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House Republicans Pass Measure to Reopen Bizzes Closed by Restrictions Despite Health Dept Concerns

House Republicans passed a measure to reopen businesses currently restricted due to COVID-19 despite State Health Dept concerns Tuesday.  

The bill comes nearly one month after Governor Tom Wolf ordered non-essential businesses to close amid the “rapid  spread” of coronavirus throughout the state. 

The Republican backed proposal passed 107-95 with two Republicans from southeastern Pennsylvania- retiring Thomas Murt and Todd Stephens voting with House Democrats where represent districts where the virus is wide spread (Montgomery & Philadelphia Counties). 

“Citizens of the Commonwealth have a great resilience and strength and will go to great lengths to do what is necessary to win this fight against an invisible enemy – the COVID-19 virus. However, managing the moment cannot be our only focus,” House Majority Leader Bryan Cutler (R-Lancaster) said. “This bill allows the governor to join us in creating a plan for allowing businesses that can operate safely to do so, and to save countless enterprises before they close forever.”

In advance of the vote yesterday, State Health Department Director Dr. Rachel Levine said at a Saturday briefing social distancing is working and closures are saving lives.

“To do any kind of mass opening now would be a big mistake.” she said.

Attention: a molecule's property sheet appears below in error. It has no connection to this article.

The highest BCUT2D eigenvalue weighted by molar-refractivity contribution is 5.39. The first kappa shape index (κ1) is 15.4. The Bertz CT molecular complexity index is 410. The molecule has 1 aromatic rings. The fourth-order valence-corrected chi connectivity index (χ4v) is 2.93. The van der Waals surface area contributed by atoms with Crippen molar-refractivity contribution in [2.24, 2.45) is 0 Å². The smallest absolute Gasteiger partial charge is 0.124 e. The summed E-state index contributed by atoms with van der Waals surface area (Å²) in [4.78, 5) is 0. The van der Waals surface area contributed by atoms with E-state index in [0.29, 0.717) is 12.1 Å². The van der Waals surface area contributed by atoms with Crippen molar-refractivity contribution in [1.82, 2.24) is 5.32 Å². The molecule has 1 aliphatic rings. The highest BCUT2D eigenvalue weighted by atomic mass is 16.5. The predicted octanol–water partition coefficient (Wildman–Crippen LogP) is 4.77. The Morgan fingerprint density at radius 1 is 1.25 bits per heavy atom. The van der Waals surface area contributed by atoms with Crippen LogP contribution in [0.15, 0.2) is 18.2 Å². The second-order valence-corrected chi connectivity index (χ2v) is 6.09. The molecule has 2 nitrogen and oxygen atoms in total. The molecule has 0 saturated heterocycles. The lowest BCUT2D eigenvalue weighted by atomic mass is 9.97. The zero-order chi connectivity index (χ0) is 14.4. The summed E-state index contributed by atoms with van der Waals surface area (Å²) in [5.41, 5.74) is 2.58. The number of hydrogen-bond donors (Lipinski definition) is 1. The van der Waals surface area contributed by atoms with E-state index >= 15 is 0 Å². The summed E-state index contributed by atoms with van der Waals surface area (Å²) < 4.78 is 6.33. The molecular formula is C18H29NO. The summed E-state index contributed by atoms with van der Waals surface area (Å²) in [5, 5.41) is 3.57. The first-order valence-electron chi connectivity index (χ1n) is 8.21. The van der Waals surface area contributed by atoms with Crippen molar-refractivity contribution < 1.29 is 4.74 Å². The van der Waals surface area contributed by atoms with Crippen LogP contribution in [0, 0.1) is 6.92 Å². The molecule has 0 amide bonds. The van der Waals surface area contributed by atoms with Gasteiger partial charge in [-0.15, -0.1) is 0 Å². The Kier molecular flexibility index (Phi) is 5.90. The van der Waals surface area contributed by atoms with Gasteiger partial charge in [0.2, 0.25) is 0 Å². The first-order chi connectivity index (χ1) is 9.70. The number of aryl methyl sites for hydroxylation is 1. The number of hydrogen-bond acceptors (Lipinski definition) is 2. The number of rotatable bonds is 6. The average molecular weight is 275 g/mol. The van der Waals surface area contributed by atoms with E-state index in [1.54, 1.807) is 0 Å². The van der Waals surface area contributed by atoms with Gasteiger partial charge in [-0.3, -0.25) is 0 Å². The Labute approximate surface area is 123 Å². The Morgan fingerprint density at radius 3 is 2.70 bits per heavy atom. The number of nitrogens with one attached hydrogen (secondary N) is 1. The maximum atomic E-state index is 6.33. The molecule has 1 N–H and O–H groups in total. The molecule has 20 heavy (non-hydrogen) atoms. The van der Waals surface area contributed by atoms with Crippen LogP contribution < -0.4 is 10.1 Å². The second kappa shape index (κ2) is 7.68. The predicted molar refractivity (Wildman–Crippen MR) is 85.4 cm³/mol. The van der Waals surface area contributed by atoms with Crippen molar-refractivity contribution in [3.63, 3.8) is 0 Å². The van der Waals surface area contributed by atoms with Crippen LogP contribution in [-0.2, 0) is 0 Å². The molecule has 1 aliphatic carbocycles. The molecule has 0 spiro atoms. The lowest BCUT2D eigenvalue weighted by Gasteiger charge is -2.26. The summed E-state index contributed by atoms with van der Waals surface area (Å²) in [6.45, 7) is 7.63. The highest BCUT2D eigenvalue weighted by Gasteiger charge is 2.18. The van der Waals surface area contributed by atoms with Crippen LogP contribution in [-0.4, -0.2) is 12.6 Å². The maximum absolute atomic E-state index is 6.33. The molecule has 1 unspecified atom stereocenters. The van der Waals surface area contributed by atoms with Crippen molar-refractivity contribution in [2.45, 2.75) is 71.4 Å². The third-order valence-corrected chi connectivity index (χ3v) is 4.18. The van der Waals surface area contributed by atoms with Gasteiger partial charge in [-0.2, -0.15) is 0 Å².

House Republicans are seeking to direct the governor to produce a plan to allow businesses that can follow Centers for Disease Control and Prevention and U.S. Homeland Security Cybersecurity and Infrastructure Security Agency essential workforce guidelines to resume working in Pennsylvania. 

“Our neighboring states have used this process from the beginning of this pandemic and their workforces are operating safely and efficiently,” Cutler added. “Pennsylvania’s businesses, large and small, and the millions of taxpaying residents who work for those businesses, deserve the opportunity to innovate and adjust their existing business to today’s unique and challenging environment.”

Wolf announced with governors from six neighboring states creating a council with an eye of reopening regions economies while also also “… protecting the health and safety of Pennsylvanians. While my administration continues to take critical steps to mitigate the spread of COVID-19, I also recognize that we must look ahead and take a measured, careful approach to prepare for the future while ensuring that we don’t undo all of our efforts. Pennsylvania will work collaboratively with our partners both in state and in surrounding states to develop a comprehensive strategy that first focuses on health but also addresses the need to gradually restore our economy” Wolf said. 

The legislation now moves to the state Senate, where the Republican majority is also pushing to relax restrictions on businesses. 

Locally, state Representatives voted with their parties on the measure/. 

As of Wednesday morning, 584 people have died due to COVID-19 statewide with 1.3 million people filing unemployment claims according to Dept of Labor and Industry data.